Besides counseling, I have made numerous presentations on death, dying, and bereavement to various organizations and churches; have appeared on radio and television programs including Austin Now, Austin Faith Dialogue, and Law Talk with Brad and am the co-producer and interviewer for the documentary video This Place. In addition, I have been an adjunct faculty member at St. Edward's University where I taught a graduate-level course on thanatology (death, dying, and bereavement).
Prior to beginning my career as an end-of-life and bereavement counselor, I spent 25 years as a business executive, mostly in finance. When I left the corporate world, I had been the chief financial officer and corporate secretary for two high technology companies and one private investment firm.
I have received a B.S. and M.A. in Chemistry and an M.B.A. from The University of Texas at Austin, and an M.A. in Counseling from St. Edward’s University.
The foundation of my approach to counseling is existential therapy. This theoretical approach has evolved from existential philosophy and is based on the belief that a person's inner turmoil is the result of having to confront the uncertainties and paradoxes of existence: life/death, meaning/meaninglessness, isolation/connectedness, and freedom/responsibility. For many, questions related to existence on this planet are no more prominent than when they are faced with their own death—whether it is physical or an aspect of their inner being—or the death of a loved one. Built upon with an existential orientation, my trauma work is influenced by The Assumptive World Theory, and by the approaches to therapy developed by Peter Levine (Somatic Experiencing) and Ted Rynearson (Restorative Retelling).
When someone losses a loved one because of death or divorce, or is subjected to any other traumatic event, it can be as if that person is suddenly dropped into a foreign territory. There are no signposts indicating what to do, there is no path to follow to get back on familiar ground. It is as if the world as it was known is suddenly shattered and nothing makes sense any more. As an experienced companion, I am not present to tell someone how to live her/his life. I accompany them in their exploration to find stable ground once more, helping them over the barriers and around the craters along the way. I give each person the time, space, and experienced mentoring s/he needs to put his/her world back together. The new world won't be the same one as before, but it can be richer and fuller than might have been ever imagined.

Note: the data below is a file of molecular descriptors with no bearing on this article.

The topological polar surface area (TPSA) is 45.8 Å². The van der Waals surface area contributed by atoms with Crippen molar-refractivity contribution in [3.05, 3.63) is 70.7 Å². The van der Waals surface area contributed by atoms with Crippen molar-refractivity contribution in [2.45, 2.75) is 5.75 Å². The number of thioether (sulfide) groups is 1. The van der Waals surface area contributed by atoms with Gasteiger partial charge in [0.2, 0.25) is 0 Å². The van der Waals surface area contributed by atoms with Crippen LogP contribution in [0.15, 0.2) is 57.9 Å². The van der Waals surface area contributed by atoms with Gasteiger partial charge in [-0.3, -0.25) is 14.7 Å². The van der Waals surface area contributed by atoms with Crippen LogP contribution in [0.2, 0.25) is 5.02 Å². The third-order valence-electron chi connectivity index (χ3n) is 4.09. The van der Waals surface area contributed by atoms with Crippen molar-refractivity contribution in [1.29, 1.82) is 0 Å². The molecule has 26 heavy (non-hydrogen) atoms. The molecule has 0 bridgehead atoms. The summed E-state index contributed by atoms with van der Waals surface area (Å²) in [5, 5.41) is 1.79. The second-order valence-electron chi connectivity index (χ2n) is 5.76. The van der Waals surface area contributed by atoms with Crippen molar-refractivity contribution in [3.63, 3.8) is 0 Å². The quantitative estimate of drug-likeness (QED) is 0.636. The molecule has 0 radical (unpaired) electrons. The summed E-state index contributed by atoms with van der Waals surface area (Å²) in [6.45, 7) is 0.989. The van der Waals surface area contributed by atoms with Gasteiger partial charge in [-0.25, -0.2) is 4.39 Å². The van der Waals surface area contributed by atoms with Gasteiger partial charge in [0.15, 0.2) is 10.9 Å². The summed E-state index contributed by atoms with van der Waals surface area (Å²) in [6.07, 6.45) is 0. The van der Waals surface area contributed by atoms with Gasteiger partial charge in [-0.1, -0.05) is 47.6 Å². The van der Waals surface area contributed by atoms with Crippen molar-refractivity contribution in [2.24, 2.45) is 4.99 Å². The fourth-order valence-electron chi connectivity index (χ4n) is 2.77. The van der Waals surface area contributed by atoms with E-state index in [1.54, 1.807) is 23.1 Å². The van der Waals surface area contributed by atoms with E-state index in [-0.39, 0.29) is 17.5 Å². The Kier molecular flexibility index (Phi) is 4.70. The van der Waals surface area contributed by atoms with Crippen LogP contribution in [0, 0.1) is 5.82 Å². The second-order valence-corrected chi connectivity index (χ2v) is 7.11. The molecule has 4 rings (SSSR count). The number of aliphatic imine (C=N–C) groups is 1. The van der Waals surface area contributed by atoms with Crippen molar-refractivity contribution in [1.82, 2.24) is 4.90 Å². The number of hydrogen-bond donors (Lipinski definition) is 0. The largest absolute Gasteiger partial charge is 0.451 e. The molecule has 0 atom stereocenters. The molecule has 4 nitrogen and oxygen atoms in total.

I believe that the principal means that people explore their lives is through verbal expression. Many times when we say what we're thinking, the words can sound different, the emotions that arise are different, and the meaning of what we're saying is different than when those thoughts were swimming around in our heads. As humans we have the unique ability to verbally communicate what we are thinking and feeling. Talking, therefore, is the principal way my clients and I explore what is happening within them and to them.
On the other hand, there are also times when words are just not adequate to express what is going on inside of us. We humans are also creative creatures and sometimes we can express in writing, painting, drawing, music, drama, etc. things that words alone cannot. There are times, then, when my clients conduct their exploration using various creative forms of expression involving action, doing, and participating, as well as talking.
Welcome. I'm Worth Kilcrease, a Licensed Professional Counselor in the state of Texas and a certified Fellow in Thanatology. (Derived from the Greek word thanatos, the mythological personification of death, thanatology is the study of death, dying and bereavement.) My counseling and psychotherapy practice emphasizes end-of-life, bereavement, grief, and traumatic loss counseling in the Austin - San Antonio corridor and in Alberta Canada. In my counseling work, I focus on being an experienced companion to those on the final pilgrimage of their lives; those caring for them; and those on a journey of rebuilding their world after the death of a loved one.
Merging my counseling experience with 25 years of prior corporate experience, I also consult with companies struggling to respond to the business impacts of the sudden, unanticipated loss of a key company employee.
I have built this website not only to describe myself (WHAT I'VE DONE and WHAT I'VE WRITTEN) and my practice (What I Do and WHERE'S MY OFFICE), but also to be an information resource about death, dying, bereavement, grief, and mourning (About Loss and About Dying). The site has a lot to offer so please feel free to explore all of it. I also add and update information, including the blog Observations Along the Journey so be sure to check back occassionally.